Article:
“The Penn Relay is a pretty elite meet,” said coach Ralph Spry. “It’s mainly relays, but there are a couple of events that are open events, like the 100 meter, maybe high jump, things of that nature. Most of our top athletes will go to Penn Relays, but there are some that we are trying to keep ready for conference championships, and there aren’t races for them at the Penn Relays.
“Those folks that are going to Troy University are folks that we are probably going to end up taking most of them to the conference championships; we’re just giving them one more shot to stay sharp and try to get a little better and try to progress and peak a little bit headed into the conference.”
After posting 27 new personal bests at the War Eagle Invitational last weekend, the Tigers are poised for a strong showing next month at the national championships.
“I am really excited about where we are and what we did last weekend,” Spry said. “Most of our top athletes already have solid marks to get them to the first round of the NCAA Championships, so that’s going to allow us to go to the conference championships and just focus on the competition.”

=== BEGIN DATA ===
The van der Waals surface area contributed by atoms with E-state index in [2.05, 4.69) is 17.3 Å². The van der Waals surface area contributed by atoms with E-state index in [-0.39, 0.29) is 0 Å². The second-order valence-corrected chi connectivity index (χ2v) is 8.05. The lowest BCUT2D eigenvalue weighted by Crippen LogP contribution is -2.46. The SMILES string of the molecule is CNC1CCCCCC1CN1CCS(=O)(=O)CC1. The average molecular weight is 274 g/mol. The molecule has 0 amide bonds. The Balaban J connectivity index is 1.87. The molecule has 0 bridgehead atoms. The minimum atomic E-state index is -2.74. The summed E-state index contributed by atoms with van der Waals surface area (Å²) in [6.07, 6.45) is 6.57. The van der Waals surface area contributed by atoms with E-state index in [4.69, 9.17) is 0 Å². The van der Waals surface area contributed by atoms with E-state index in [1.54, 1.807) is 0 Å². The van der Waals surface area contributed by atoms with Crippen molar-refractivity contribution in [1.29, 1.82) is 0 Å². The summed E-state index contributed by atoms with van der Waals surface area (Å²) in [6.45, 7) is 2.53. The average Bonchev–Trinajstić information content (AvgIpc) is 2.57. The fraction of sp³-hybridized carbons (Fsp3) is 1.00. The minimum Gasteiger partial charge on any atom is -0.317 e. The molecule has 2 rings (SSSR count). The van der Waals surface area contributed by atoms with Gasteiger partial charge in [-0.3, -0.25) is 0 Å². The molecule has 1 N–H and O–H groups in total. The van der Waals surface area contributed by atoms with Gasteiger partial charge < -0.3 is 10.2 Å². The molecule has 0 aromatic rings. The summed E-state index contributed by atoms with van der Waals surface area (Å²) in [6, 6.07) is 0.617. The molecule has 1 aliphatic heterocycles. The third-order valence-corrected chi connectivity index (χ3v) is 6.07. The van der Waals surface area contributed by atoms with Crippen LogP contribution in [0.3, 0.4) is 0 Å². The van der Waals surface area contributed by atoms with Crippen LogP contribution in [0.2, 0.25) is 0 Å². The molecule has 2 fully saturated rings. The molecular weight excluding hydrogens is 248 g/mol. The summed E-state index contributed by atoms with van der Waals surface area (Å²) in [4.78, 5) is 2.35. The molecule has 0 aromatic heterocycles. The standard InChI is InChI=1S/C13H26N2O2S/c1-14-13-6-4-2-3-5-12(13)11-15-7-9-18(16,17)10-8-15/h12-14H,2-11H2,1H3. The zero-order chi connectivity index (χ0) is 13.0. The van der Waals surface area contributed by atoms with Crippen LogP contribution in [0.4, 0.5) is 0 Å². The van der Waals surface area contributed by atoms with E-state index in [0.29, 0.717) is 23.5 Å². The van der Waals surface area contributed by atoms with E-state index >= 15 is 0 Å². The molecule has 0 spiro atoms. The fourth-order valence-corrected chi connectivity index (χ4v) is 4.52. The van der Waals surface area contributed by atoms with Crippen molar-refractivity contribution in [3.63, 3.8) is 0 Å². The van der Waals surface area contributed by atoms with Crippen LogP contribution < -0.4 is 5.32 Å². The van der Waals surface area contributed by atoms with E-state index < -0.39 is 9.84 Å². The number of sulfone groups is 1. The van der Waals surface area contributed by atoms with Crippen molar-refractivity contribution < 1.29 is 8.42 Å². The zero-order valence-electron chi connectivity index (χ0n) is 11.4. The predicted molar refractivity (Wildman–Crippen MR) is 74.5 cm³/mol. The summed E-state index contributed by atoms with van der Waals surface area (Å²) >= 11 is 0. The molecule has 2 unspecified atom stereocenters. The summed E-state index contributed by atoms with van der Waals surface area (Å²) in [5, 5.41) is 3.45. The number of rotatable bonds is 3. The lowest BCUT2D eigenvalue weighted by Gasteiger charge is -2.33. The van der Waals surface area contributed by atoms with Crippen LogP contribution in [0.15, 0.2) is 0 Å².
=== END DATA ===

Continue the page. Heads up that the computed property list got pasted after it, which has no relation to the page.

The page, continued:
Among the group traveling to Philadelphia are sprinters Keenan Brock, Marcus Rowland, Harry Adams and Michael DeHaven. The quartet will compete in the 4x100 meter and 4x200 meter relays.
“What we’re trying to do is just stay focused and do the same thing we did at the Texas Relays: be of one accord, make sure everyone is healthy and don’t let anything distract you,” Rowland said. “It’s a big event. It’s like a festival up there, so we’ve just got to stay focused and not worry about the distractions and we will get the job done.”
Brock echoed Rowland, saying the size and diversity of the meet are what set the Penn Relays apart from all other events.
“It’s just like going to world trials and Olympics—people from all over the country, Jamaica, everyone coming in to see colleges run and the U.S. run,” Brock said. “It’s a great way to showcase your speed and what’s upcoming.
“We just want to go to Penn and grab a pinwheel and maybe a Penn record.”